The Buick Grand National - One of the hottest performing muscle cars to come from the '80s era!
The Buick Grand National - One of the hottest performing cars to come from the '80s era!
Buick was looking to change its image so the company wasn't known for producing only comfortable cruisers and "doctor's cars" that only seemed to appeal to the older crowd, so the American automaker debuted a game-changer - the Regal Grand National. One of the hottest performing cars of the '80s era, the Grand National could keep up easily with Corvettes and other high-performance cars. The Buick Grand National was produced for the 1982 through 1987 model years (with the exception of 1983).
The car was named after NASCAR's top stock-car racing championship known as Grand National (before officially named the Winston Cup). Darrell Waltrip raced factory-backed Buick Regals and nabbed back-to-back championships in 1981 and 1982. After Waltrip's victories, that's when Division General Manager Lloyd Reuss decided to vamp up the Buick name. The first GN debuted at the Daytona 500 race in 1982.
One Generation (1982 - 1987)
Buick's original plan was to build just 100 Grand Nationals, but Cars and Concepts of Auburn Hills, Michigan, gave 215 Regals the GN treatment. The 1982 Grand Nationals were not black but Charcoal Gray Regal coupes and not actually considered a true Grand National. The car featured a 4.1-liter V6 engine, F-41 grand-touring suspension, hatch roof (T-top), aluminum wheels with unique center caps, white-letter Goodyear Polysteel Radial rubber, and a slate gray/black interior with center console. Special black trim adorned the dashboard, console, and doors. Inside, the car came with air conditioning, power windows and door locks, ETR cassette stereo, tilt steering column, leather-wrapped steering wheel, right remote mirror, and cruise control. The car also featured a blacked-out grille and headlamp doors (normally found on Regal Sport Coupe decor package). Aside from the gray and silver two-tone paint, the GN featured red pinstripes, "Buick" in shadow lettering, a front air dam, and rear spoiler.
For 1982, the GN was powered by a naturally aspirated 252-cubic-inch (4.1-liter) V6 engine capable of 125-horsepower (205 lb/ft torque). Out of the 215 examples built, just 35 examples were powered by the turbocharged 3.8-liter (231.3ci) V6 that made 175-hp (275 lb/ft torque).
Buick did not produce the Grand National for 1983.
For 1984, the Grand National returned. This time the Buick muscle car was dressed in the shade it is well-known for - all black. A turbocharged 3.8-liter V6 was the standard engine and came equipped with sequential fuel injection and a computer-controlled ignition (sans distributor) that produced a healthy 200-horsepower (300 lb/ft torque) and could run along V8-powered sports cars. The GN conquered the quarter-mile in 15.9 seconds while the Camaro (V6) could in 17 seconds and Corvette in 15.2 seconds. Modifications launched the GN into the 13-second range. The 1985 Grand National carried over specifications from the 1984 model year.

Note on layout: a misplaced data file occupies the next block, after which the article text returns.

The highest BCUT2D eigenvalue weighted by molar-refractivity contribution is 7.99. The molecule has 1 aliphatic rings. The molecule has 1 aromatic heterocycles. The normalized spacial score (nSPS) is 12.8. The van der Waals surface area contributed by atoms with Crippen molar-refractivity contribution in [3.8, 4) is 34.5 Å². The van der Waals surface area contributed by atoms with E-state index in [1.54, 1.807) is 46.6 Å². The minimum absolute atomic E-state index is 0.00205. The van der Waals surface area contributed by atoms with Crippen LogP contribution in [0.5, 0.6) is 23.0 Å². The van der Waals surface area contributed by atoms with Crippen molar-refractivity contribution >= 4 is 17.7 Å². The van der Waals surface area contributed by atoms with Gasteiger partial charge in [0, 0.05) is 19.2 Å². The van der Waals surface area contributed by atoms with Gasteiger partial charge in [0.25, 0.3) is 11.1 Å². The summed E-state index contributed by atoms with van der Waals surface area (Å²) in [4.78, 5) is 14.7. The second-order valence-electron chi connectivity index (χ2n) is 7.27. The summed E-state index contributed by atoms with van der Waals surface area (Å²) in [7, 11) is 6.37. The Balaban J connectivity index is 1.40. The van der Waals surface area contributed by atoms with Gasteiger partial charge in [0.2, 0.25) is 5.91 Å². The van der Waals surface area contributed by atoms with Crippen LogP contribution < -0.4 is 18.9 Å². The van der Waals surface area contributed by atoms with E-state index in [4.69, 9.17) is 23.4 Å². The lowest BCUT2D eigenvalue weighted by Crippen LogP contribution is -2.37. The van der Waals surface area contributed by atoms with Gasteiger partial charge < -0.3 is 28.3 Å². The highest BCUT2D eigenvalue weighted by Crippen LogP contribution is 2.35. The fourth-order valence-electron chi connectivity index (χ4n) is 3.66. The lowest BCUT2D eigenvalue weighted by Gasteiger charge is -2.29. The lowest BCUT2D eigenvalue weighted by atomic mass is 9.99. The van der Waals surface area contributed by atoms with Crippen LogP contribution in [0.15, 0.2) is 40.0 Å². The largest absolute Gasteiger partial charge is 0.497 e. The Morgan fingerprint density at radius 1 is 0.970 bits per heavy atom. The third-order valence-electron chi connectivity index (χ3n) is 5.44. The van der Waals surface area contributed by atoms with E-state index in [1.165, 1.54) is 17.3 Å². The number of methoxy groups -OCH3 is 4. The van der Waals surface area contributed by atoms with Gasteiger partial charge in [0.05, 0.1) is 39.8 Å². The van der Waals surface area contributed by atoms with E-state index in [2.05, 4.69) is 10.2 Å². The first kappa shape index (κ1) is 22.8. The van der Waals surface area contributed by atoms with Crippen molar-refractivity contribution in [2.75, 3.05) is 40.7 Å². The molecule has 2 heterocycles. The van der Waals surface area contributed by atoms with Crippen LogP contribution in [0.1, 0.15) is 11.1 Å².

The 1986 Buick Grand National was bumped up to 235-horsepower thanks to the addition of an air-to-air intercooler and some boost tweaking. This time, the GN could dominate the quarter mile in 13.7 seconds compared to the Corvette's 14.2 seconds.
For the 1987 Grand National, power was increased yet again to 245-hp (355 lb/ft torque). The RWD "G-Body" Regal was discontinued, but the Grand National was produced until December due to high demand.
For the final 1987 year, Buick introduced the limited-edition GNX (Grand National Experimental). Offered for $29,900, the GNX was the final product of a collaboration between Buick and McLaren Performance Technologies/ASC. Only 547 Grand Nationals were given an interior package before being shipped to McLaren for the almighty GNX transformation.
Buick underrated the GNX power output at 276-horsepower (360 lb/ft torque), but the car actually made 300-bhp (420 lb/ft torque). Called the "Grand National to end all Grand Nationals", it was outfitted with a Garrett AiResearch T-3 turbocharger, larger intercooler, exclusive E-EPROM low-restriction exhaust with dual mufflers, reprogrammed turbo Hydramatic 200-4R transmission with custom torque converter and transmission cooler, and unique differential cover/Panhard bar.
Exterior-wise, the GNX was given front-fender vents, black 16-inch mesh-style wheels with VR-speed rated tires, and deletion of hood and fender emblems. Inside, a revised instrument cluster with Stewart Warner gauges.
During testing, the GNX proved faster than a Ferrari F40 and Porsche 930 dominating the quarter-mile in 12.7 seconds and could sprint from 0 to 60 mph in 4.6 seconds.
For the debut 1982 model year, Buick planned to produce just 100 Grand Nationals but produced 215 examples with only 16 believed to have been turbocharged. No Grand Nationals were built in 1983. A total of 2,000 Grand Nationals were built for the 1984 model year, and 200 were estimated to feature T-Tops. For 1985, Buick produced 2,102 GN models, and the 1986 GN the assembly line completed 5,512 cars. For the final 1987 model year, 20,193 Grand National (WE2) cars were built along with 547 limited-edition GNX models.
The Buick Grand National remains as one of the most desired performance cars ever to come from the '80s era, especially the 1986 and 1987 models. Seeing the elusive Buick GNX in the wild is almost like seeing a unicorn. Given an attractive aesthetic and aggressive street manners, the GN holds down the top spot of dream cars for enthusiasts everywhere.